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Photo: #6063

Pte, Lauchlan Mackinnon Menstrie Ex Dingwall 2.jpg

Photo: #6064

Menstrie Lauchlan Mackinnon, Pte, Ex Dingwall

Private Lauchlan Mackinnon

Date of Paper: 31.08.1916
Surname: Mackinnon
First Name(s): Lauchlan
Rank: Private
Regiment: Royal Scots Fusiliers
Home Address: Ochil Place, Menstrie (formerly Dingwall)

DINGWALL ROYAL SCOTS FUSILIER MISSING

20970 Private Lauchlan Mackinnon, Royal Scots Fusiliers, son of Mr and Mrs D. Mackinnon, Ochil Place, Menstrie and formerly Dingwall, is reported missing since 30th July, and Mr and Mrs Mackinnon are anxious to receive any information available. Pte. Mackinnon served his apprenticeship with Mrs J.M. Frew, Chemist, Dingwall, and afterwards proceeded south, working in both Edinburgh and Glasgow. In December last, on qualifying as a member of the Pharmaceutical Society, he joined the army, and had been at the front with his unit since early in June. Other two sons of Mr and Mrs Mackinnon joined the colours, and one of them, Pte. John Mackinnon, is serving with the A.S.C. in the East.

In a letter the Chaplain of the Royal Scots Fusiliers says Private Mackinnon (whose portrait we reproduce) was one of a party of the battalion who did not return from action. “He is either a prisoner or killed,” the Chaplain writes, “and if I were you I would not give up hope yet. He may be alive. No one saw him being wounded, though that, of course, is probable. Hoping you may hear soon so that the terrible suspense through which you are passing may be removed. – Yours sincerely, A.S. Andrew, C.F. (Pres.)”.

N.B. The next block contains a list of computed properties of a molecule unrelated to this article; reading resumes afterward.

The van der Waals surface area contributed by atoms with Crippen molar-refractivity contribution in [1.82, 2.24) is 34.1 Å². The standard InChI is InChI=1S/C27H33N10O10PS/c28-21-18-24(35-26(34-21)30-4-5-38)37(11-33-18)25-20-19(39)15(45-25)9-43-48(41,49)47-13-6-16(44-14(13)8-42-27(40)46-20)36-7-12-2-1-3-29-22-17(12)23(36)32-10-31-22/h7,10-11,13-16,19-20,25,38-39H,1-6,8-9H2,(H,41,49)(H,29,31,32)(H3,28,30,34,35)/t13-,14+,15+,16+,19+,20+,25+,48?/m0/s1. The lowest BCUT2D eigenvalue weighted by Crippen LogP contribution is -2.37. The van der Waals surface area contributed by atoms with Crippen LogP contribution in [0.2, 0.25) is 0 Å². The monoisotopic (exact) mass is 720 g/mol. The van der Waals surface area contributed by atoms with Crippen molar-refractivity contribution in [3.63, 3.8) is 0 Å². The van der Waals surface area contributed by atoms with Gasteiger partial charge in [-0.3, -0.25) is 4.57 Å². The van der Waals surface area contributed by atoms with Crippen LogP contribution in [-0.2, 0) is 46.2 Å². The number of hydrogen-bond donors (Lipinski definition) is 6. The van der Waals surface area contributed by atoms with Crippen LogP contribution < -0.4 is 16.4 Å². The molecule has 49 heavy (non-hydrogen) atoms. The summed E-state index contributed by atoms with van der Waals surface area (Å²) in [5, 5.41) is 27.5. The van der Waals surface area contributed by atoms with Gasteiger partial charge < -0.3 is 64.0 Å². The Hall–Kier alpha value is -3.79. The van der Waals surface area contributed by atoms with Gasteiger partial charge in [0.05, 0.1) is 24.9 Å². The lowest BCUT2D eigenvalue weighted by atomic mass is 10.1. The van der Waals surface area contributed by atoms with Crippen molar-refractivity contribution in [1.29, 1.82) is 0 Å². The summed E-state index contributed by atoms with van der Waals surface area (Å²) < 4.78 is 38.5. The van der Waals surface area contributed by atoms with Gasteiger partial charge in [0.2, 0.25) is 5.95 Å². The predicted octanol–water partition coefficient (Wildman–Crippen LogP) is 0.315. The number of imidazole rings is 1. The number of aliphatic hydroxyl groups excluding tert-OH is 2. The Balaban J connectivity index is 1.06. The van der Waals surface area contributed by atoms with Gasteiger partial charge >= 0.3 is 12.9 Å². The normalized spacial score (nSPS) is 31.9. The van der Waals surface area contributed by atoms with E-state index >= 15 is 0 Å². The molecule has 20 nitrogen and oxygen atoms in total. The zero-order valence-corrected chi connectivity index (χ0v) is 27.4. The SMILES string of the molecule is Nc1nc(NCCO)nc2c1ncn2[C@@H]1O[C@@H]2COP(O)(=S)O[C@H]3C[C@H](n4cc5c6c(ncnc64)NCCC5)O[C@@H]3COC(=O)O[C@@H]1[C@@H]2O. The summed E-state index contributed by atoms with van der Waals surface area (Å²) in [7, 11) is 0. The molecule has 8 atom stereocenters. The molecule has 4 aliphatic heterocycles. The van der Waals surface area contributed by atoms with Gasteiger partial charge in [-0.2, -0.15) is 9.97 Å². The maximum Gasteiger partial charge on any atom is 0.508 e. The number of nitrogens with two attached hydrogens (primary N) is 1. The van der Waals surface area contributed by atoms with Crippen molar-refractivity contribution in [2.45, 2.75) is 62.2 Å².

Lance-Corpl. Alexander Maclean, Edinburgh, of the same battalion, who is a cousin of Pte. Mackinnon’s, was also reported missing in the same engagement, and information has just been received that he is a prisoner of war.

Mr Lauchlan Mackinnon, Edinburgh, a nephew of Private Lauchlan Mackinnon, has provided a photograph of his uncle, and a copy of a letter dated 15 July 1916:

“2nd RSF. BEF.
“My Dear Mother
“Another few lines to let you know I am quite well. I got both Neil’s and your own parcel last night also cigarettes from Kenneth. We just came back from the trenches again last night. I think I told you that we were on that big attack on July 1st. Well we were relieved on Monday morning but went back again on Saturday night arriving at the trenches about 5am Sunday morning and had to attack the Germans in a farm right away. They never showed any fight however and we took it easily. However during the day and night we were bombarded very severely and lost some men. One of my pals was killed sitting beside me. Am glad to say however I came through it all right. We got relieved again on Tuesday morning and we are now back to billets but for how long I cannot say. We are a good bit back this time so expect we will have a bit longer rest.
“Tell Moira I have not seen Alick McLean yet. One thing I am very short of just now and that is paper and envelopes. I cannot get any anywhere and cannot write anybody. Just got this from another chap. The place here is a beautiful spot. Only hope we will be here for some time. You will be wondering how I felt being in action. Well honestly I never felt at all like what I imagined I would. Felt a bit nervous of course but nothing much. Too much to think about to get too nervous. Well mother will you write me again very soon. Will close just now then Mother but will write soon. Hope you are all keeping well. No I do not want any money as we have no place to spend it. Write soon.
“Your loving son Lachie”

Photo: #6034

Mackintosh Angus, Pte, Glasgow Ex Dingwall

Private Angus Mackintosh

Date of Paper: 18.02.1916
Surname: Mackintosh
First Name(s): Angus
Rank: Private
Regiment: 1st Scots Guards